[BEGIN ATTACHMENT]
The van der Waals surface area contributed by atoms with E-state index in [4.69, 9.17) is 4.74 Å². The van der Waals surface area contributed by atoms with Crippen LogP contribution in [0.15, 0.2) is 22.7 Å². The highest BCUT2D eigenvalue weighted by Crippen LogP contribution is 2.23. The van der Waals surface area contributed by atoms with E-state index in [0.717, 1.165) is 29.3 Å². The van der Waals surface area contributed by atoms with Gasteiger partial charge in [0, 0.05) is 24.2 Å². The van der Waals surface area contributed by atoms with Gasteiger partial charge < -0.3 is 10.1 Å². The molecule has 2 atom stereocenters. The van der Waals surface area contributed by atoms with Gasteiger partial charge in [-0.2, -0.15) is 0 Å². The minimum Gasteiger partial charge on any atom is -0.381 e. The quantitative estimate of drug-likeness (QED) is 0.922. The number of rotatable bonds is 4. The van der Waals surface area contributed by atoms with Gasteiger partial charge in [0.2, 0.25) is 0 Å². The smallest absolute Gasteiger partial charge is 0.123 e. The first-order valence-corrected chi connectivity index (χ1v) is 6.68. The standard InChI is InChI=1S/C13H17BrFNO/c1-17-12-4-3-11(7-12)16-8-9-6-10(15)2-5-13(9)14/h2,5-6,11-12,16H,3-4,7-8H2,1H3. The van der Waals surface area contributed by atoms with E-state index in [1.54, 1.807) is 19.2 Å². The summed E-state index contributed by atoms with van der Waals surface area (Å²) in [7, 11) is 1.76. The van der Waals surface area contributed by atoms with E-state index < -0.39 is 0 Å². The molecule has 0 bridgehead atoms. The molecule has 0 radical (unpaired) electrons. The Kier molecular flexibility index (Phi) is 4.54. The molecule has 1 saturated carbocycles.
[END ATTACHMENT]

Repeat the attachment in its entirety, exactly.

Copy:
The van der Waals surface area contributed by atoms with E-state index in [4.69, 9.17) is 4.74 Å². The van der Waals surface area contributed by atoms with Crippen LogP contribution in [0.15, 0.2) is 22.7 Å². The highest BCUT2D eigenvalue weighted by Crippen LogP contribution is 2.23. The van der Waals surface area contributed by atoms with E-state index in [0.717, 1.165) is 29.3 Å². The van der Waals surface area contributed by atoms with Gasteiger partial charge in [0, 0.05) is 24.2 Å². The van der Waals surface area contributed by atoms with Gasteiger partial charge < -0.3 is 10.1 Å². The molecule has 2 atom stereocenters. The van der Waals surface area contributed by atoms with Gasteiger partial charge in [-0.2, -0.15) is 0 Å². The minimum Gasteiger partial charge on any atom is -0.381 e. The quantitative estimate of drug-likeness (QED) is 0.922. The number of rotatable bonds is 4. The van der Waals surface area contributed by atoms with Gasteiger partial charge in [0.2, 0.25) is 0 Å². The smallest absolute Gasteiger partial charge is 0.123 e. The first-order valence-corrected chi connectivity index (χ1v) is 6.68. The standard InChI is InChI=1S/C13H17BrFNO/c1-17-12-4-3-11(7-12)16-8-9-6-10(15)2-5-13(9)14/h2,5-6,11-12,16H,3-4,7-8H2,1H3. The van der Waals surface area contributed by atoms with E-state index in [1.54, 1.807) is 19.2 Å². The summed E-state index contributed by atoms with van der Waals surface area (Å²) in [7, 11) is 1.76. The van der Waals surface area contributed by atoms with E-state index < -0.39 is 0 Å². The molecule has 0 bridgehead atoms. The molecule has 0 radical (unpaired) electrons. The Kier molecular flexibility index (Phi) is 4.54. The molecule has 1 saturated carbocycles.